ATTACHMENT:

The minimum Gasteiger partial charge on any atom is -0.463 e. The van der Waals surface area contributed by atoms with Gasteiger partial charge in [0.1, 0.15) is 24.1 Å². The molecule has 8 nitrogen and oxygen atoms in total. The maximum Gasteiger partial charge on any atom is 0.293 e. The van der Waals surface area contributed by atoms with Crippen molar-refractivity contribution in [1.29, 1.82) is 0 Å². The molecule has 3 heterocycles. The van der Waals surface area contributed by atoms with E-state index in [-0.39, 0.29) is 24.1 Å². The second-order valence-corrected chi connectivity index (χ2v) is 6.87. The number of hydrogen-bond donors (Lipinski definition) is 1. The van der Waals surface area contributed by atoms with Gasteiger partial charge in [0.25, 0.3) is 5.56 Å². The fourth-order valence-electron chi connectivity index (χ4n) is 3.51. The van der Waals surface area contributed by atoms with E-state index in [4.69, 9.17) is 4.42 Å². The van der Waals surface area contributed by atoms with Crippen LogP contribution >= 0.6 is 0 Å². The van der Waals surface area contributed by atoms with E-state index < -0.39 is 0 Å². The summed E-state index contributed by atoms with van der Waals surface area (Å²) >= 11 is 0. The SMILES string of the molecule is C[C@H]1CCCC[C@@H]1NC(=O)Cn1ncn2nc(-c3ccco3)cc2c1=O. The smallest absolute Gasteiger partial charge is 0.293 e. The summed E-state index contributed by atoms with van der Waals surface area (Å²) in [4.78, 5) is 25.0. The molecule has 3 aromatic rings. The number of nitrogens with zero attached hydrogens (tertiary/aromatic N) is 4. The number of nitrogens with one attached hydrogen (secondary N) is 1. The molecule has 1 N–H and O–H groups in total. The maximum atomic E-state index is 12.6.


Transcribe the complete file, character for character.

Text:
The minimum Gasteiger partial charge on any atom is -0.463 e. The van der Waals surface area contributed by atoms with Gasteiger partial charge in [0.1, 0.15) is 24.1 Å². The molecule has 8 nitrogen and oxygen atoms in total. The maximum Gasteiger partial charge on any atom is 0.293 e. The van der Waals surface area contributed by atoms with Crippen molar-refractivity contribution in [1.29, 1.82) is 0 Å². The molecule has 3 heterocycles. The van der Waals surface area contributed by atoms with E-state index in [-0.39, 0.29) is 24.1 Å². The second-order valence-corrected chi connectivity index (χ2v) is 6.87. The number of hydrogen-bond donors (Lipinski definition) is 1. The van der Waals surface area contributed by atoms with Gasteiger partial charge in [0.25, 0.3) is 5.56 Å². The fourth-order valence-electron chi connectivity index (χ4n) is 3.51. The van der Waals surface area contributed by atoms with E-state index in [4.69, 9.17) is 4.42 Å². The van der Waals surface area contributed by atoms with Crippen LogP contribution >= 0.6 is 0 Å². The van der Waals surface area contributed by atoms with E-state index < -0.39 is 0 Å². The summed E-state index contributed by atoms with van der Waals surface area (Å²) >= 11 is 0. The SMILES string of the molecule is C[C@H]1CCCC[C@@H]1NC(=O)Cn1ncn2nc(-c3ccco3)cc2c1=O. The smallest absolute Gasteiger partial charge is 0.293 e. The summed E-state index contributed by atoms with van der Waals surface area (Å²) in [4.78, 5) is 25.0. The molecule has 3 aromatic rings. The number of nitrogens with zero attached hydrogens (tertiary/aromatic N) is 4. The number of nitrogens with one attached hydrogen (secondary N) is 1. The molecule has 1 N–H and O–H groups in total. The maximum atomic E-state index is 12.6.